From summer clerkship to my switch to “Of Counsel”, I always wore a coat and tie to the office. I readily admit I now like my business casual attire, unless I am in court or at a lawyerly function. Despite that, I still suggest to young lawyers that they are making first impressions every day, and they matter.
As my office approaches 50/50 female to male lawyers, I note that the females tend to dress and appear more professional than the male lawyers. I suggest this “impression” you are creating matters not only with other lawyers, but significantly with clients. Dressing and acting professionally makes a difference. You never know when you are making that first impression.
You will find this odd, but back in the day we were encouraged to wear coats and ties to law school classes and that was six days a week the first year. They were conditioning us to the transition to a professional school. Times change and by my third year that standard eased. In the 1990’s baseball hat era, a law school professor friend had to remind students to take their hats off in class by saying: “There is a good trade school at the bottom of High Street if that is what you want.” My late mother-in-law could not believe that people ate dinner out wearing hats. In the days when women sometimes wore hair curlers in public, she was known to say: “I wonder where she is going that is more important than where she is.”
Since I generally write about law firms and loss prevention, I do not want you to think I am now just being fashion conscious. It goes beyond that to first and other impressions that get you business and, believe it or not, keep you from getting sued. I recall two new files and when I asked the source, the management types said they had been left on hold by the receptionist at the XYZ law firm. Reception and telephone staff are key figures in a lawyer’s good impression with clients. Lawyers who answer their telephones and promptly return calls and electronic messages are part of that impression. Think of all the things that irritate you and do not do those yourself. Work with your staff on first impressions and client relations and you will have happier clients who will refer you to others and repeat their business with you. It really is basic and about impressions by both you and your staff.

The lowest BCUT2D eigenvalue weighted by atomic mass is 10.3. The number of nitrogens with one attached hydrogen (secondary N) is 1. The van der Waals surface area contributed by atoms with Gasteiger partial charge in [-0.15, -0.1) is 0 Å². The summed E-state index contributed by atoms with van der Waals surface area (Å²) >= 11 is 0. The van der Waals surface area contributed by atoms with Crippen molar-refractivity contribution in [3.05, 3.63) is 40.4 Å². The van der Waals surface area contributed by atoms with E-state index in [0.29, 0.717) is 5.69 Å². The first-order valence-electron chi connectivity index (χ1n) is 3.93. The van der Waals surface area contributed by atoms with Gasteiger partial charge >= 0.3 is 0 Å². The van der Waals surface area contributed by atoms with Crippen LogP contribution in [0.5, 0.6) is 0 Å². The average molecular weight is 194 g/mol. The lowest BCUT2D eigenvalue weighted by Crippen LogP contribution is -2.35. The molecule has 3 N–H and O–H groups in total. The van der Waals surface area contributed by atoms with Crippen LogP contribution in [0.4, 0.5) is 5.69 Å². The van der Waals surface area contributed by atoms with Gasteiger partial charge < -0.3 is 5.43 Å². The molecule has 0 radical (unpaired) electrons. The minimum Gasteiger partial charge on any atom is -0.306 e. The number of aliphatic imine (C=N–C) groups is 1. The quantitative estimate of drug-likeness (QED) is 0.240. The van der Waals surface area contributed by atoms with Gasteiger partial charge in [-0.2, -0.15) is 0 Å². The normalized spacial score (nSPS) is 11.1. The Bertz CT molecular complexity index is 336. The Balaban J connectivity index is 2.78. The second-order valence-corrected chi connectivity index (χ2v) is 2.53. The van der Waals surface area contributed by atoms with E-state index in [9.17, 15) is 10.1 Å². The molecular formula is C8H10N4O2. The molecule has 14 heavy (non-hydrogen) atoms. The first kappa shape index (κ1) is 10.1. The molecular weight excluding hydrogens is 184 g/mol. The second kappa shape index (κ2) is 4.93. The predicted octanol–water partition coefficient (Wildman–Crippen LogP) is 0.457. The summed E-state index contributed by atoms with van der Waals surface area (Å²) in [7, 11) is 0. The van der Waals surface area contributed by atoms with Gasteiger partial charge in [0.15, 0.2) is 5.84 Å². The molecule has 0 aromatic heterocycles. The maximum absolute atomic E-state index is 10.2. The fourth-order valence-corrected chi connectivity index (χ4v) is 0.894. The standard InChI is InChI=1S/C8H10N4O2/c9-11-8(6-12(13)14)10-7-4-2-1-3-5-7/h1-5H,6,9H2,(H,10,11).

An older article on the subject by the loss prevention staff at ALPS (https://t.co/WqMNLpuXmr) made me revisit this subject. It fit with my talks to law firm staff over the years about the importance of their role. It also points out that we lawyers can benefit by learning good “customer” service by using good sense and making good impressions.
“Impression: An idea, feeling, or opinion about something or someone, often formed without conscious thought or on the basis of little evidence.” Dictionary definition. Sometimes we lawyers need to stop our daily rush and think about these little things like this that distinguish successful lawyers from those that do not bother.